“Our overall goal is that, by around 2030, China will be among the major space powers of the world,” Wu Yanhua, the deputy chief of the National Space Administration, said recently.
While the report doesn’t mention it, Chinese space officials have said they would put astronauts on the moon by the mid-2030s.
The report demonstrates the growing capabilities of a burgeoning space program, one that’s often overlooked in a domain of other spacefaring nations, particularly the United States. China’s military-run space program began to take shape in the mid-1950s, at the start of the space race between the U.S. and the Soviet Union. Its efforts would be repeatedly derailed by political turmoil inside the country. Experts say the program is a decade or so behind the leading spacefaring nations, but it’s no rookie. China is only the third country to put its own astronauts into space, and, with Americans launching to space on Russian rockets, it’s currently only one of two that retains that capacity.
China first sent an astronaut into space in 2003. Yang Liwei, a former fighter pilot, orbited the Earth for 21 hours inside a Shenzhou spacecraft, launched by one of the Long March rockets. The pace of exploration quickened from there. In 2007, a Long March rocket sent Chang’e-1, an uncrewed orbiter, for a 15-month rendezvous around the moon. In 2011, CNSA launched Tiangong-1, the first component for a prototype orbital laboratory like the International Space Station. A Shenzhou spacecraft carrying three astronauts, including China’s first female astronaut, Liu Yang, successfully docked with Tiangong-1 a year later. China returned to the moon in 2013, landing the country’s first lunar rover. CNSA lost control over its would-be space station in 2016, but a successor, Tiangong-2, launched not long after. In November, two astronauts spent 30 days aboard Tiangong-2, China’s longest crewed mission, to study how to live and work in microgravity. The Americans and the Russians have spent years learning about surviving in orbit on the ISS, but for the Chinese, this was pioneering work.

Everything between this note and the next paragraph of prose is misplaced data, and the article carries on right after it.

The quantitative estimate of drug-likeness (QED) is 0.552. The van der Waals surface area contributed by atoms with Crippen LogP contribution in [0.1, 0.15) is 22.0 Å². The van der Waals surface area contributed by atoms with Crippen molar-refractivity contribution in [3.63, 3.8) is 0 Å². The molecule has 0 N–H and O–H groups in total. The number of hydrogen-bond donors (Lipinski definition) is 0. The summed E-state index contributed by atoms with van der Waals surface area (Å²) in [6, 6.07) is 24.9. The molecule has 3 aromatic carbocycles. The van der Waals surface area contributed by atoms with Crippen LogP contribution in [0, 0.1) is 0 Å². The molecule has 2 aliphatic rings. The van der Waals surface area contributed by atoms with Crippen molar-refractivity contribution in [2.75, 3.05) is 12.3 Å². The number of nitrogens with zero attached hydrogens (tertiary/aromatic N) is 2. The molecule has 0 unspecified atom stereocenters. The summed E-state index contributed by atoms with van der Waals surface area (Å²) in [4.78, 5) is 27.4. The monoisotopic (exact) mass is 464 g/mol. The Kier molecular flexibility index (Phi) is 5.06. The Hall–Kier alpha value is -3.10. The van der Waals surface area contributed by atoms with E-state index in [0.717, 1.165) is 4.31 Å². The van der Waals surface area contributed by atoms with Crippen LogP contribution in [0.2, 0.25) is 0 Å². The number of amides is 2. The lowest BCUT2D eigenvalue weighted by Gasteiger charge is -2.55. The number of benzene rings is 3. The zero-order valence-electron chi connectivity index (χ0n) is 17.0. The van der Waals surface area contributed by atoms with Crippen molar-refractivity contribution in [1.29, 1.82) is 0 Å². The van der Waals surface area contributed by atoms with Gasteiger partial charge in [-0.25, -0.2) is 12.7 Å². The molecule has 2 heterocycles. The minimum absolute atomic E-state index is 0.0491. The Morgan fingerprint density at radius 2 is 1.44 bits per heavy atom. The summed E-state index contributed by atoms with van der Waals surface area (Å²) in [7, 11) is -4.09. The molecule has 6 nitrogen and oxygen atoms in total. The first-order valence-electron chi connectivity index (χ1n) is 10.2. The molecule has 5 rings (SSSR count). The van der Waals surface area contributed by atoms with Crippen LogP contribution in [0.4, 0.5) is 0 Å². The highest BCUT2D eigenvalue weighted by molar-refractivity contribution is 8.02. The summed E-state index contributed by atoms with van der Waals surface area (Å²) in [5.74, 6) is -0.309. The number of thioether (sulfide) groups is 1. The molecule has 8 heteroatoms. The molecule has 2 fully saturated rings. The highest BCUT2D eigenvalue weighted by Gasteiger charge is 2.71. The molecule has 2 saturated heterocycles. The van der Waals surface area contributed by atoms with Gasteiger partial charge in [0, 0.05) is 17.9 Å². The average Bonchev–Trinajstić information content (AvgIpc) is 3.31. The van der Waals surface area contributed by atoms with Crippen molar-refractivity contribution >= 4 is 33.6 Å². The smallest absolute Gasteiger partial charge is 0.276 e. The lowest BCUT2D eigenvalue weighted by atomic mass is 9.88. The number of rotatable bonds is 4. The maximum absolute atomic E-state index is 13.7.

China’s space activities represent “goals that any ambitious space country would want to pursue,” says John Logsdon, a professor emeritus at George Washington University who founded the Space Policy Institute there in 1987. And though China’s space capabilities are significantly behind those of the United States and Russia, particularly in deep-space exploration, experts say they’re about on par with Europe’s. (China and Russia have the technology to send people into space, while the U.S. doesn’t—at least until SpaceX and Boeing successfully test their NASA-sponsored Commercial Crew programs.)
But there’s no space race, Logsdon says, despite some of the headlines that tend to emerge whenever China launches anything.